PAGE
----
Lighting bubbles to best effect is a tricky subject and the legendary Tom Noddy offered this brilliant reflection on lighting bubbles in response to a question on SBF, the Soap Bubble Fanciers Yahoo Group about how to light bubbles at night.

Tom Noddy's PostEdit

If you want to see the bright multi colors that are natural to bubbles, you will see them in the areas of the bubble where the bright white light is reflecting.

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On a sunny day each bubble reflects the sun twice. So there are two bright white light areas, tiny ones. If you watch those little sun spots you will see the colors move across it but you won’t see as much color on the other parts of the bubble. Overall, not a very colorful display.
C egoo hec mongrel 6 CROP 2012 10 29

With the right conditions, the bubble colors can be seen clearly. Juice: eGoo with excellent lighting conditions.

On a bright cloudy day, the entire bright white sky reflects on each bubble... TWICE. The whole bubble is lit with color and you can see that best if you view it against the dark backdrop of distant trees or other darkness.

It isn't always possible (it isn't always desirable either) to see all of that color but if that's what you want and it isn't a bright cloudy day then you need to re-create that circumstance. If you shine a single flashlight on to a night time bubble you will see that single spot reflected twice on the bubble ... as it was when we saw the sun reflected twice. Those little flashlight spots are, again, colorful. But it's just two spots. You could turn on a dozen such spots and that would result in two dozen little light reflections on each bubble. That's actually not bad and it is essentially what we do when we ask the lighting tech guy in a theater to light us on stage ...put on lots of lights ... they will sometimes hear that as "lots of light" and they will turn their few lights up very bright but that doesn't change things that much ... the reflected spots are brighter and the guy standing next to the bubbles is more brightly lit but it wasn't "more light" that we wanted, it was "more lights" more spots reflecting on the bubble. One spot (two reflections) does not, for the guy at the back of the theater, look like a sphere ... that's the case whether they are dull or bright, it is only two spots floating in space and the guy in the back can't see much else. But two dozen lights reflecting all over the bubble will show him the shape of the thing.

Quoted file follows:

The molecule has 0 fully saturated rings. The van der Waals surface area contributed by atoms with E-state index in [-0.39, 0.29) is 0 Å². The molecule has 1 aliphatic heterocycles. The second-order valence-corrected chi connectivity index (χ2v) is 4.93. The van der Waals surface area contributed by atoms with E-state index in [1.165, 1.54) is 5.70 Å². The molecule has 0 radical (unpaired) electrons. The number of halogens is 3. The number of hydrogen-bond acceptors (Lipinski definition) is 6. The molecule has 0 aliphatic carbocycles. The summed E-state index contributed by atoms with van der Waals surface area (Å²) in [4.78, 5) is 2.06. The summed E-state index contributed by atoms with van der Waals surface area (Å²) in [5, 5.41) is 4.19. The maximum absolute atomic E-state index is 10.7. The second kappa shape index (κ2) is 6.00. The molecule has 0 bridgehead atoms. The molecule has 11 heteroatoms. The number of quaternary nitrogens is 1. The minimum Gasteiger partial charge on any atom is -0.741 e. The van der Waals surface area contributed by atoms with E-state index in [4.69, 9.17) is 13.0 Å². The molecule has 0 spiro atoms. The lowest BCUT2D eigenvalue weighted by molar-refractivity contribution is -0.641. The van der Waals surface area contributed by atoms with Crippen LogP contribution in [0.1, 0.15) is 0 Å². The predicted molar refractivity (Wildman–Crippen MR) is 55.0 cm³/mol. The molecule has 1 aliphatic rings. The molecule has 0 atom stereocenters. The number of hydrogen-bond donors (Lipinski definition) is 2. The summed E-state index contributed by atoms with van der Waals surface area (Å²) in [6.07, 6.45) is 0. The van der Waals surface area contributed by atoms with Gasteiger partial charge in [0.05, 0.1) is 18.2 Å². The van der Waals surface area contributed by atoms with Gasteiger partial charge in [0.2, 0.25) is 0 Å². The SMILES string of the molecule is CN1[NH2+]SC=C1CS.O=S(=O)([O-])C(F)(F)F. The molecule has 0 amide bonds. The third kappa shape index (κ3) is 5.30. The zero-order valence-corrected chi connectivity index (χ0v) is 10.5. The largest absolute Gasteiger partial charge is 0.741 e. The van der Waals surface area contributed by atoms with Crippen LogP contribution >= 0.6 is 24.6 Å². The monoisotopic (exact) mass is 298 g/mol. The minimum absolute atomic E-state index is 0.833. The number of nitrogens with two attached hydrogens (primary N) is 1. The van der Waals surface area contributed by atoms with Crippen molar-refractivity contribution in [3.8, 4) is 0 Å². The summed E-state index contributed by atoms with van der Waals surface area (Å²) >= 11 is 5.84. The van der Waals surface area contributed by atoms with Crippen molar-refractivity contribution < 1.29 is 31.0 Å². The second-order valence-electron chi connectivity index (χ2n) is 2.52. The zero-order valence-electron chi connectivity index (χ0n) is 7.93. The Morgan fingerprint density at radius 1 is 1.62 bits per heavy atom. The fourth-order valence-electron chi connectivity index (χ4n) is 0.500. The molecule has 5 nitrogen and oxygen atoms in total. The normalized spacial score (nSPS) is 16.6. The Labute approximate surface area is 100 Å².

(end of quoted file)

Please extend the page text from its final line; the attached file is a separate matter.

But those are still not super colorful bubbles (unless the guy is putting red and blue and green and yellow lights on it and then the bubble has many red and green and yellow and blue spots but we still don't see the wave interference colors that bubbles are noted for. To see that, we would need to recreate the bright cloudy sky. If, instead of shining many lights directly at the bubble, we shined the bright white light on to the white wall next to the bubble then the bubble would reflect that entire wall ..... TWICE. If you were to see this with a dark backdrop behind it you would see what you see on a bright cloudy day when looking at a bubble with distant darkness of trees behind it.

Those Christmas lights are nice though, huh? A straight string of lights is reflected over that curving sphere in a bendy way. The same would be true with a straight florescent tube. Multiple straight white tubes or strings of Christmas lights will give lovely patterns of bendy lines.

But look how quickly the reflecting light gets smaller as you move the source away from a bubble. Light a lighter or pen light on to a bubble and hold it very close. Two reflections of the flame or light (with the flame you can notice that one of them is upside down!) then move the flame back a few inches and the reflections get A LOT smaller.

So, proximity to the source is a key as well.

Then there is the matter that I hinted at above ... sometimes you do not want the reflecting light to fill the surface to the point that the viewers cannot see the bubble inside of the bubble or the swirling fog tornado or other inside object. Light is sometimes too powerful, it can hide as well as show things.

I said a lot there ... if it causes you to look closer at bubbles and at what the light is doing on them then I'm glad. There is great pleasure to be had in looking closely at what’s happening in the interplay of light and soap films. I encourage you to experiment with single and multiple spots of light and with large swaths of light. This is beauty that is worthy of a capital letter ... Beauty. Enjoy.

--Tom Noddy

Editor' Note: This post was lightly edited by Tom for clarity and correctness. So, you may notice differences between this and the post over on SBF.

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